Paint Chip Poetry #playingwithpoetrynpm

A paint chip poem inspired by Elisabeth Ellington who was inspired by an I am exercise in Susan Goldsmith Woodbridge’s book, Poemcrazy, Freeing Your Life with Words.

Paint chips are amazing. Go on over to the hardware store and load up. I want a second set right now. Devoid of verbs, paint chip names abound with adjectives and nouns. To complete this exercise like the mentor, I transposed one title and added articles, prepositions and the sentence stems from the exercise. This was fun.

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Poemcrazy exercise

Just pile on words. Don’t think. See images. Daydream with words. Wander. Go crazy defining yourself…

 

 

 

 

What I Am

I am seasoned salt,

the pencil sketch of early September.

The clear vista of my heart

is a stargazer on a September morning.

I am every growing season

keeping promises of a new day on

a distant shore.

I don’t know soft secrets or solemn silence.

I’m a blazing bonfire in the

Chicago fog,

a summer dragonfly at a lawn party.

I want to be a rolling pebble,

A sand pearl, a hush in beach grass.

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Nail Polish Name Poetry #playingwithpoetrynpm

Playing with poetry further, I took Elisabeth Ellington’s nail polish name poem as a mentor. I have a box of nail polish, apparently ripe with racy innuendo. This wouldn’t be an elementary school project. Here it is. Each line of poetry is a nail polish name in my collection.

Nail Polish Poetry #playingwithpoetrynpm

April 7, 2019

bahama mama

aruba blue

haute in the heat

berry naughty

bikini so teeny

The girls are out

Breaking curfew!

wicked wild (nude)

no more film

e-nuf is e-nuf!

Reflection: The Fuel #sol19

For the month of March , I will be participating in the Slice of Life Challenge (#sol19) sponsored by Two Writing Teachers. I will be slicing each day for 31 days inspired by my work as a literacy specialist and coach, my life, and my fellow bloggers.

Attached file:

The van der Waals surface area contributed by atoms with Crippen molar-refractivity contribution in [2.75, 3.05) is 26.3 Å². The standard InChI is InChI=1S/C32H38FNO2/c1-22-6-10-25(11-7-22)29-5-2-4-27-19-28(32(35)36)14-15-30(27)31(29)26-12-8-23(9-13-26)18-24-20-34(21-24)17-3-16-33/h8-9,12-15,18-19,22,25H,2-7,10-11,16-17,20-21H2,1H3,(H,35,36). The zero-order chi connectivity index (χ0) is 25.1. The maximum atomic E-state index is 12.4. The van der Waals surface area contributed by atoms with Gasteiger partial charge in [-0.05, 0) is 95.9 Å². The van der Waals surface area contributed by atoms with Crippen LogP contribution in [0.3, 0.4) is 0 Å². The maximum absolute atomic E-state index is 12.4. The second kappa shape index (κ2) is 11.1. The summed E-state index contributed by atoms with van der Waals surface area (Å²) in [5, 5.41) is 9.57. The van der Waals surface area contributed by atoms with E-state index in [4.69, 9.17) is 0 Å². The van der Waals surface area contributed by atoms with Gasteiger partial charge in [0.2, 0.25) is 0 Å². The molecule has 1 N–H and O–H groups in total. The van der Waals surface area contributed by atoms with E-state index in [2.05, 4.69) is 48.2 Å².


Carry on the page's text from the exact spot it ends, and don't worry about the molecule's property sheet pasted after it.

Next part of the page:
Reflection:  The Fuel #sol19

March 27, 2019

Screen Shot 2019-03-26 at 8.59.58 PMFeeling a little tired after facilitating a curriculum meeting yesterday after school yesterday, reflecting on my retired colleagues’ happiness displayed over dinner last night, and three  problem solving meetings before ten,  I am definitely out of sorts.  Not an acceptable way to be in an elementary school.

Heading down the hall after missing a few groups this morning,  I stop by the door to pick up my 10:20 appointment.  His whole face lights up with a smile.

Here I am, he says.

After sending him back to fetch the book we are discussing together, we head off down the hall.  I haven’t noticed yet but my mood is already starting to lift.  We sit down head to head to catch up with Sugar and her chicken squad.

Chapter 6?  I say.

Chapter 7! my companion says assuredly.

I flip through the book pages, reading our thoughts from the preceding days. Sugar is the kind of chicken who likes to make plans that help herself.  Sugar is the kind of children who takes charge.  Sugar is the kind of chicken who has lots of ideas.  I remind him that we are the kind of readers who want to solve the mystery, but know our work for this book is to think about the character and how she changes.  We read another chapter together, whispering when the character whispers, being loud when she is loud.  Soon it is time for our final thoughts and back to class.

See you tomorrow, he says.

Can’t wait, I say.

Off then to another third grade where they are comparing two books,  Nerdy Birdy and A Bike Like Sergio’s.  One of our writers exclaims that he can’t possible write or remember all of our thinking…  Give it a try, says his teacher.  Practice with Mrs. Kennedy.  Soon my time with them is up,  then on to the next class, where we are tackling a story mountain considering Peter’s motivation for running away from home and returning.